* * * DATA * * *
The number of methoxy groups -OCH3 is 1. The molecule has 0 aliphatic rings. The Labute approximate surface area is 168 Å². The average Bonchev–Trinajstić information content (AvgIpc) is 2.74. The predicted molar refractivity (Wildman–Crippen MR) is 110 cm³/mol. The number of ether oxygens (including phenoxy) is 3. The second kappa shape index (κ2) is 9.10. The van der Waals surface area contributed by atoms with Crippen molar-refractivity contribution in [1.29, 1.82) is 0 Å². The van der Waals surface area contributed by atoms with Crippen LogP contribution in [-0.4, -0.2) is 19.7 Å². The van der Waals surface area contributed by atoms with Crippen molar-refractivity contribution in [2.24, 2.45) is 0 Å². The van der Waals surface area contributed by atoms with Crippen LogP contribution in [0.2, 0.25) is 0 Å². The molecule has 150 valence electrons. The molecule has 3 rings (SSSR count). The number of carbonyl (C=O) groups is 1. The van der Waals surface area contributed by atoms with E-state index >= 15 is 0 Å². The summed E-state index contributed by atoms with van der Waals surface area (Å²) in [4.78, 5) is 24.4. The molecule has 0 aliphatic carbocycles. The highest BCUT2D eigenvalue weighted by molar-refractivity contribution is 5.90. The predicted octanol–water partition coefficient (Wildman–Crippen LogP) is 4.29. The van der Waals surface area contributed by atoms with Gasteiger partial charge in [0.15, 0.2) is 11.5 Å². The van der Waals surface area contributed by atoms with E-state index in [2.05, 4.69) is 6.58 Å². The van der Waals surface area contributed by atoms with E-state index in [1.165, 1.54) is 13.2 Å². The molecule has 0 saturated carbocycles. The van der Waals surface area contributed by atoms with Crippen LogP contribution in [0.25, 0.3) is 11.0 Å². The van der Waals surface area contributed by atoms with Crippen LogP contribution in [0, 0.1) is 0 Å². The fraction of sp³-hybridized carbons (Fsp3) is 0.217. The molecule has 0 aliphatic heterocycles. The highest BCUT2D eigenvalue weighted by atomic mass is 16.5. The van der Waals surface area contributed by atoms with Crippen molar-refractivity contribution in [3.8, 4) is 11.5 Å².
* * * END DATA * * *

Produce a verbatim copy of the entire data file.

The number of methoxy groups -OCH3 is 1. The molecule has 0 aliphatic rings. The Labute approximate surface area is 168 Å². The average Bonchev–Trinajstić information content (AvgIpc) is 2.74. The predicted molar refractivity (Wildman–Crippen MR) is 110 cm³/mol. The number of ether oxygens (including phenoxy) is 3. The second kappa shape index (κ2) is 9.10. The van der Waals surface area contributed by atoms with Crippen molar-refractivity contribution in [1.29, 1.82) is 0 Å². The van der Waals surface area contributed by atoms with Crippen LogP contribution in [-0.4, -0.2) is 19.7 Å². The van der Waals surface area contributed by atoms with Crippen molar-refractivity contribution in [2.24, 2.45) is 0 Å². The van der Waals surface area contributed by atoms with Crippen LogP contribution in [0.2, 0.25) is 0 Å². The molecule has 150 valence electrons. The molecule has 3 rings (SSSR count). The number of carbonyl (C=O) groups is 1. The van der Waals surface area contributed by atoms with E-state index >= 15 is 0 Å². The summed E-state index contributed by atoms with van der Waals surface area (Å²) in [4.78, 5) is 24.4. The molecule has 0 aliphatic carbocycles. The highest BCUT2D eigenvalue weighted by molar-refractivity contribution is 5.90. The predicted octanol–water partition coefficient (Wildman–Crippen LogP) is 4.29. The van der Waals surface area contributed by atoms with Gasteiger partial charge in [0.15, 0.2) is 11.5 Å². The van der Waals surface area contributed by atoms with E-state index in [2.05, 4.69) is 6.58 Å². The van der Waals surface area contributed by atoms with E-state index in [1.165, 1.54) is 13.2 Å². The molecule has 0 saturated carbocycles. The van der Waals surface area contributed by atoms with Crippen LogP contribution in [0.25, 0.3) is 11.0 Å². The van der Waals surface area contributed by atoms with Crippen LogP contribution in [0, 0.1) is 0 Å². The fraction of sp³-hybridized carbons (Fsp3) is 0.217. The molecule has 0 aliphatic heterocycles. The highest BCUT2D eigenvalue weighted by atomic mass is 16.5. The van der Waals surface area contributed by atoms with Crippen molar-refractivity contribution in [3.8, 4) is 11.5 Å².